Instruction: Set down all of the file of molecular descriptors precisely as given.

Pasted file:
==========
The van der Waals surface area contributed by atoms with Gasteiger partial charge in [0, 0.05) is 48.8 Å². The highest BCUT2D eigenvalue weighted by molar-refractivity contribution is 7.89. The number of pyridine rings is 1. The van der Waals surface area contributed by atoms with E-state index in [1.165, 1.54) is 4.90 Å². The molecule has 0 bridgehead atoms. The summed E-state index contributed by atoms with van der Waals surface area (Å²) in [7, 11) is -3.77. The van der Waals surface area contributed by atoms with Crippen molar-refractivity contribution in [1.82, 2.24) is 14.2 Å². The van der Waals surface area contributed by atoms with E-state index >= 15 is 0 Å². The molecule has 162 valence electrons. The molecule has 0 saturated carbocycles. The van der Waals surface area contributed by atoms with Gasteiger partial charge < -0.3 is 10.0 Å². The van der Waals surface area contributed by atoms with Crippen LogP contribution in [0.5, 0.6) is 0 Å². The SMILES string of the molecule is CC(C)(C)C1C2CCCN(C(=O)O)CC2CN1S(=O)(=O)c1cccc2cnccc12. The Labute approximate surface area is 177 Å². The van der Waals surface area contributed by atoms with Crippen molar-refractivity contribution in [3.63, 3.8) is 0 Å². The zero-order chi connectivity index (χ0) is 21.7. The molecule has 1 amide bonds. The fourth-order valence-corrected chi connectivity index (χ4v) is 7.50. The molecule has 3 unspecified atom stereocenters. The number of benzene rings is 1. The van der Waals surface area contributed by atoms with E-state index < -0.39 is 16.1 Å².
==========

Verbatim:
The van der Waals surface area contributed by atoms with Gasteiger partial charge in [0, 0.05) is 48.8 Å². The highest BCUT2D eigenvalue weighted by molar-refractivity contribution is 7.89. The number of pyridine rings is 1. The van der Waals surface area contributed by atoms with E-state index in [1.165, 1.54) is 4.90 Å². The molecule has 0 bridgehead atoms. The summed E-state index contributed by atoms with van der Waals surface area (Å²) in [7, 11) is -3.77. The van der Waals surface area contributed by atoms with Crippen molar-refractivity contribution in [1.82, 2.24) is 14.2 Å². The van der Waals surface area contributed by atoms with E-state index >= 15 is 0 Å². The molecule has 162 valence electrons. The molecule has 0 saturated carbocycles. The van der Waals surface area contributed by atoms with Gasteiger partial charge < -0.3 is 10.0 Å². The van der Waals surface area contributed by atoms with Crippen LogP contribution in [0.5, 0.6) is 0 Å². The SMILES string of the molecule is CC(C)(C)C1C2CCCN(C(=O)O)CC2CN1S(=O)(=O)c1cccc2cnccc12. The Labute approximate surface area is 177 Å². The van der Waals surface area contributed by atoms with Crippen molar-refractivity contribution in [3.63, 3.8) is 0 Å². The zero-order chi connectivity index (χ0) is 21.7. The molecule has 1 amide bonds. The fourth-order valence-corrected chi connectivity index (χ4v) is 7.50. The molecule has 3 unspecified atom stereocenters. The number of benzene rings is 1. The van der Waals surface area contributed by atoms with E-state index < -0.39 is 16.1 Å².